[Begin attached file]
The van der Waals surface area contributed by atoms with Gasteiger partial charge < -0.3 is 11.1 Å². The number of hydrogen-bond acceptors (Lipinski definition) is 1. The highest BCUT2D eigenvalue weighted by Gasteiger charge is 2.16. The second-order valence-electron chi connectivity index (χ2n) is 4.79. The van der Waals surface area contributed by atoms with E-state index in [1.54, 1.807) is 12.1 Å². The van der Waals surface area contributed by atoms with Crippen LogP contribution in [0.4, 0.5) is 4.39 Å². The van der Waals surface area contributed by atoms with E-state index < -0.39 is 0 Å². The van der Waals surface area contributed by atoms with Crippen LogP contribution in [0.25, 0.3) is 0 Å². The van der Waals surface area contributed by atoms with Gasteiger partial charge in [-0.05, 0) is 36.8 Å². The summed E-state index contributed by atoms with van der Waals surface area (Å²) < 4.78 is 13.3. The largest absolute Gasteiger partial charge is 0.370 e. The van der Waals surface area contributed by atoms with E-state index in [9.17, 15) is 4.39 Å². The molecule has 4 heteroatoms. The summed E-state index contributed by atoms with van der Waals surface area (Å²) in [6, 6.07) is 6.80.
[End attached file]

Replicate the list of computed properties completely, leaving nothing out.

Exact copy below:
The van der Waals surface area contributed by atoms with Gasteiger partial charge < -0.3 is 11.1 Å². The number of hydrogen-bond acceptors (Lipinski definition) is 1. The highest BCUT2D eigenvalue weighted by Gasteiger charge is 2.16. The second-order valence-electron chi connectivity index (χ2n) is 4.79. The van der Waals surface area contributed by atoms with E-state index in [1.54, 1.807) is 12.1 Å². The van der Waals surface area contributed by atoms with Crippen LogP contribution in [0.4, 0.5) is 4.39 Å². The van der Waals surface area contributed by atoms with E-state index < -0.39 is 0 Å². The van der Waals surface area contributed by atoms with Crippen LogP contribution in [0.25, 0.3) is 0 Å². The van der Waals surface area contributed by atoms with Gasteiger partial charge in [-0.05, 0) is 36.8 Å². The summed E-state index contributed by atoms with van der Waals surface area (Å²) < 4.78 is 13.3. The largest absolute Gasteiger partial charge is 0.370 e. The van der Waals surface area contributed by atoms with E-state index in [9.17, 15) is 4.39 Å². The molecule has 4 heteroatoms. The summed E-state index contributed by atoms with van der Waals surface area (Å²) in [6, 6.07) is 6.80.